Not so much for me, lately, as I struggle to get back on the road.

Writing has a similar zone, one that I haven’t felt for a while.  It’s been a rocky year and  I’ve had difficulty in finding a rhythm. Just the ordinary trials of life that we all face. The week of Thanksgiving our furnace was out.  It was so cold in the house I couldn’t put two words together. Then there’s work (the paying job) and work at home (the basement remodeling project) that have been conspiring against my mind and body.

But Sunday morning I found it. After a tenuous start, the words started to flow. Just enough training, just enough rest, my mind felt fresh, the room felt right, and I was writing as if I were weightless, so fast and smooth, and as the words clicked off, I never slowed down and I felt like I could write that way forever.

truth in fiction

“The consolation of imaginary things

is not imaginary consolation.”

— Roger Scruton

a cold winter’s night, and all that jazz

fog for web

yeah, here we go again.
another season change.
cue the poets.
oh, this is a good one.
dark and brooding.
chilling winds and
grey clouds.
lonely days.
lonelier nights.
let’s talk of the promise of spring.
hope in the future.
if we can just hang on.
look, do we really need all the jibber jabber?
maybe what we really need is a good nap.
maybe i’m just speaking for myself.
wake me up when it’s over.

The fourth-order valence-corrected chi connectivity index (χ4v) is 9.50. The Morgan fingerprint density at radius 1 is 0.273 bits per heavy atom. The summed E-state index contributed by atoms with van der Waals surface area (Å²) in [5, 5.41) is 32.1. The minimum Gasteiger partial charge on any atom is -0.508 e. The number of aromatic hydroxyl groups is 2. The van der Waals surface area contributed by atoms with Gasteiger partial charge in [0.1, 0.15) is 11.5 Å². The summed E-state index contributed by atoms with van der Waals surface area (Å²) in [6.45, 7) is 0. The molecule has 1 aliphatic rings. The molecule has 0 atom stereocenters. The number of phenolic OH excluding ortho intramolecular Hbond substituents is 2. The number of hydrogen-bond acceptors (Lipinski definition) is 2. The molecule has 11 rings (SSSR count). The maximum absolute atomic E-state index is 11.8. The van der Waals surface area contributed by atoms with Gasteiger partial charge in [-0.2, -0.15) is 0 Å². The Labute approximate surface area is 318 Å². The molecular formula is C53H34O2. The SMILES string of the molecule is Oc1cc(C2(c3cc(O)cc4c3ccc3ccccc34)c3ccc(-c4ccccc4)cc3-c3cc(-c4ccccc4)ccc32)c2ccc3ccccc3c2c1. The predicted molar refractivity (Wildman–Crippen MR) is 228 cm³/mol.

copyright 2017, joseph e bird

across the room

she smiles at him from across the room.
she means nothing.
well, of course she means something,
because she’s the kind of person
whose heart can do nothing
but smile,
because she’s the kind of person
who cares and loves and can do nothing
but smile.
even at this young man
who is a stranger who she will
never see again.
and because he is there,
she smiles.

and he will think of her
in the days to come
and will visit the coffee shop
again and again in hopes of catching
her smile
once more.
and he will think of her
in the weeks and months and years to come
because one day she made him
feel worthwhile
and he will love her
forever.

ok.
maybe not forever.
that’s a really long time.
and it’s not really love.
but, he thinks,
given the chance,
it might have been.
because he can’t help himself.
anything is possible.


copyright 2017, joseph e bird

she wasn’t supposed to go there by herself

leaning headstone b&w for web

she wasn’t supposed to go there by herself.
up the steep gravel road,
through the woods
to the clearing
where the old grey headstones
were covered in moss
and leaned toward the earth
as if they were too tired
to stand up straight,
for so long they had stood in testament to
the forgotten lives
of those whose names were
were worn from the stone
by the unrelenting and unforgiving
passage of time.

she wasn’t supposed to go there by herself.
because there were snakes
and yellow jackets
and maybe bears
and at night
across the hollows
voices and laughter and music
and now and then
a gunshot
would echo
from neighbors unknown,
and though the graveyard
was close
it was no place for
a little girl alone.

she wasn’t supposed to go there by herself.
but with the grey, rough tablets
of ancient men
and their wives
and their children,
were smooth slabs
of curved and polished marble
with praying hands
and crosses
and Bible verses
written in script,
and names her grandmother knew
of this cousin and that uncle,
and her grandmother’s husband,
the grandfather she had never known.

she wasn’t supposed to go there by herself.
under the deep shade
cast by towering oaks and maples
where grass wouldn’t grow
and moss and lichens
clung easily to the old stones
and left her grandfather’s grave
untouched by nature,
save for the pollen in the spring
that she would wipe with her finger
from the smooth headstone,
that also promised
that her grandmother would
someday
rest with him.